Government set to raise VAT rate
Thailand’s current Value Added Tax (VAT) rate of 7 percent is one of the lowest in the world and certainly one of the lowest among its ASEAN neighbours. With the two trillion baht infrastructure programme expected to rapidly advance and improve business within Thailand, the Fiscal Policy Office (FPO) of the Finance Ministry has suggested a one percent VAT rate hike is almost certain in the near future.
Even if the VAT rate does rise to 8 percent, it will remain one of the lowest in ASEAN and one of the lowest in the greater Asian region. For example, the Philippines has one of the highest rates of a goods and services tax, at 12 percent. Cambodia, Indonesia, Malaysia, and Vietnam currently levy 10 percent. Singapore charges a 7 percent rate, the same as the current VAT level in Thailand.
Only Japan and Taiwan impose a lower goods and services or VAT levy, at just 5 percent. Australia has a GST (simply VAT by another acronym) at 10 percent, an economic measure not introduced until the early part of this century.
The FPO suggests an increase in Thailand’s VAT rate from 7 to 8 percent would result in an added 50 billion baht in revenue and this would aid in financing the cost of the public infrastructure scheme.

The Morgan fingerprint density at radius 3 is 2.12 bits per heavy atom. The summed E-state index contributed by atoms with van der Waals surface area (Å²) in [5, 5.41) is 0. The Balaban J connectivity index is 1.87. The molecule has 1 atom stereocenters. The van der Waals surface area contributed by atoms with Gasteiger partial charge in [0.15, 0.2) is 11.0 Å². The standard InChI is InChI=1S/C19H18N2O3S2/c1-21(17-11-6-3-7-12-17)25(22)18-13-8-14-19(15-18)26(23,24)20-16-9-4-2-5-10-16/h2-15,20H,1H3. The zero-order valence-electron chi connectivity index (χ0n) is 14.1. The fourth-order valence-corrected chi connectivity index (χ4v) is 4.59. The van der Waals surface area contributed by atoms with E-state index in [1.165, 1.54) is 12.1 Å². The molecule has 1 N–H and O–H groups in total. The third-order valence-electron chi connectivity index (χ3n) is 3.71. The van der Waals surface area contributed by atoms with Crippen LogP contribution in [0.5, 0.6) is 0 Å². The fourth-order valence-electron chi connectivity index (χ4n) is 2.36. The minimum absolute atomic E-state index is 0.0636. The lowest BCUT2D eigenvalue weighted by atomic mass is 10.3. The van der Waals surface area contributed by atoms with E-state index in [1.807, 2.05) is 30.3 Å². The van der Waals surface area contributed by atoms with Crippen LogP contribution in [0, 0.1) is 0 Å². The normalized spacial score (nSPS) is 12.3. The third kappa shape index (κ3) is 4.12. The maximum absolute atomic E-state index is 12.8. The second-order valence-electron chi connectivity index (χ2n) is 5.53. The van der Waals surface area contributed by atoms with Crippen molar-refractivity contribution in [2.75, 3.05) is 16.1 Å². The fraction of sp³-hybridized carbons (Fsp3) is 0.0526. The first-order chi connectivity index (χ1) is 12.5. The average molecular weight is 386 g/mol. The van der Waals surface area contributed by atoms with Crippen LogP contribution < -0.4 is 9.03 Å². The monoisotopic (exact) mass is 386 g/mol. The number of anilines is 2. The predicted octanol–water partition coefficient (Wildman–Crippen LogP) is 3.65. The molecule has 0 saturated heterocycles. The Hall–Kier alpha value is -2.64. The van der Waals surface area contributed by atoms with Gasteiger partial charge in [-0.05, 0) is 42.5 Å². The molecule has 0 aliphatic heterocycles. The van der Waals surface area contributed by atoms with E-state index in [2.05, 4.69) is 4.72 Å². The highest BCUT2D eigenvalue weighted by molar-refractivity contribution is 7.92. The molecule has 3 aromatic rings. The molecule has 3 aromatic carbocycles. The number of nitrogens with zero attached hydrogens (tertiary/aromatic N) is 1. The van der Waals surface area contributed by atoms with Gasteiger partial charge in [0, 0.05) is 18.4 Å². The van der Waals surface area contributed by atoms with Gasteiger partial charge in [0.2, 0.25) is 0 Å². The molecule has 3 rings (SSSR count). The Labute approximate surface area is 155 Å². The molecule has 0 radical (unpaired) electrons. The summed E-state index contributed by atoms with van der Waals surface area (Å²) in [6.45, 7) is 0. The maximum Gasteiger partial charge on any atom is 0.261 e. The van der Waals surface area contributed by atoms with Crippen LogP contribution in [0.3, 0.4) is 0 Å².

The scheme itself is expected to contribute 40 billion baht in increased revenue because it is hoped a further 500,000 new jobs will be created.
The FPO has cautioned against a quick increase in the VAT rate, stating that it will have to happen at some point within the next seven years, but the rate rise must be timed to the economic climate at the time.
The FPO believes the best time to raise VAT will be in the period between the start of the two trillion baht infrastructure programme, which is expected to take seven years to complete and will mean a massive improvement and upgrading of the rail, road, and mass transit sectors, and before the projects are completed.
Basically, the FPO feels the rate hike should occur once some key parts of the seven-year programme are in place and functional, but before the entire programme is complete.
Currently, logistics expenses eat up around 15 percent of Gross Domestic Product (GDP), and the FPO believes the seven-year infrastructure project will help reduce this percentage. This should lead to reduced costs for businesses, which will, of course, help offset any adverse affects of a VAT hike.
The FPO also suggests the end result will mean a probable 1 percent growth in GDP from the present annual average of 4.5 percent.